I arrived a few minutes late for dinner at St. Gregory’s Abbey on that October Friday, the eleventh. Arriving late is not a good thing at a monastery, but being Benedictines they were unfailingly gracious and served me a heaping plate of food nonetheless. St. Gregory’s observes the canonical offices of Matins (4:00 am), Lauds, Terce, Sext, None, Vespers and Compline. So after a brief opportunity to unload the car and unpack, it was time to head to the abbey church for Compline. I wandered around a bit in the monastery library, then headed back to the guest house, did some journaling and headed to bed.
The weekend was the wonderful Benedictine dance between work, study and prayer, though as a guest I was left to my own devices during the community work hours. I did some reading and journaling between offices. I ate with the brothers and other guests. I rested.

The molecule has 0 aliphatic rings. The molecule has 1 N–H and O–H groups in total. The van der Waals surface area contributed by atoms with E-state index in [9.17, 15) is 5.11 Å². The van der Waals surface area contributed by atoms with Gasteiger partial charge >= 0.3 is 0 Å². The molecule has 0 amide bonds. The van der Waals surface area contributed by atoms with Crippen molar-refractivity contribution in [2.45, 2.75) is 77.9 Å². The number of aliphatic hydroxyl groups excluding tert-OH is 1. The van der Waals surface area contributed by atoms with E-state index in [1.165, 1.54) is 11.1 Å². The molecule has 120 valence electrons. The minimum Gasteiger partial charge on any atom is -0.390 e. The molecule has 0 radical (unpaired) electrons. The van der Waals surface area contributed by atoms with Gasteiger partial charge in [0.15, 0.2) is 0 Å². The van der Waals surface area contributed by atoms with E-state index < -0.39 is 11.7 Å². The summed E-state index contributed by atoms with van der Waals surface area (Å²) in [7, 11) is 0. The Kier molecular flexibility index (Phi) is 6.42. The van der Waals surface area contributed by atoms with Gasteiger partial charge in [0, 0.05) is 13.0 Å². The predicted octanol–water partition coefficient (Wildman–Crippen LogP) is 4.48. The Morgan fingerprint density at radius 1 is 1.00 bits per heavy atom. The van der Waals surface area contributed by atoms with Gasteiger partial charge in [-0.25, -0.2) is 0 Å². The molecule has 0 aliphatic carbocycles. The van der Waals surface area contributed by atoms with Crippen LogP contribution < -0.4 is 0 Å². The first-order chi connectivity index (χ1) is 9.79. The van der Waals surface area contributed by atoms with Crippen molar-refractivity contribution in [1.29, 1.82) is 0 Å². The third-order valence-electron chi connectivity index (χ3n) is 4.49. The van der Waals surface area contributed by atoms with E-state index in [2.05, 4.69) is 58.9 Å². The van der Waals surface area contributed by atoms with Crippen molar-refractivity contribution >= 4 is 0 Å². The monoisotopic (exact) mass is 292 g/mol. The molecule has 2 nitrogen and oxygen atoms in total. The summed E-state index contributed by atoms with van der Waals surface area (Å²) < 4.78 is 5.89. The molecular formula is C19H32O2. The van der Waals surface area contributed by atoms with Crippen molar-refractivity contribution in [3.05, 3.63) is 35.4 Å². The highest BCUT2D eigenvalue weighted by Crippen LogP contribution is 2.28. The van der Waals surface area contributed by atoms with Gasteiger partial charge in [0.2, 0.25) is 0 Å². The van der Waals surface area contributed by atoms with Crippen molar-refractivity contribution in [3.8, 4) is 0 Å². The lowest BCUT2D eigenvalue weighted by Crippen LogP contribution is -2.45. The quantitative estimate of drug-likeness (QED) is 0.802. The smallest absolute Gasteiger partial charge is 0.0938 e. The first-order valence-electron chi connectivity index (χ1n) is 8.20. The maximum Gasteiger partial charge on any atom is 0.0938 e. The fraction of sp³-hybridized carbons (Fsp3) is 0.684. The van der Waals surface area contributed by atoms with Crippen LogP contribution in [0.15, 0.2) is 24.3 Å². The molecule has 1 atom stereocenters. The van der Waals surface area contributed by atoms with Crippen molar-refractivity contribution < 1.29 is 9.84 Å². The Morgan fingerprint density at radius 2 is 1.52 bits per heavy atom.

I came to the abbey with no real agenda, other than knowing I needed to go there. I’d been to the abbey on a couple of other occasions (though the last visit had been four years before), each visit of which was an intense time of prayerful consideration of a vocation and the seeking of some confirmation of its certainty. On the drive over to the abbey this time, however, I simply told God I had no agenda other than the one he had for me. If “nothing happened” that would be fine. I would just trust in him.
Continue reading “The Journey to Antioch (Part IX)”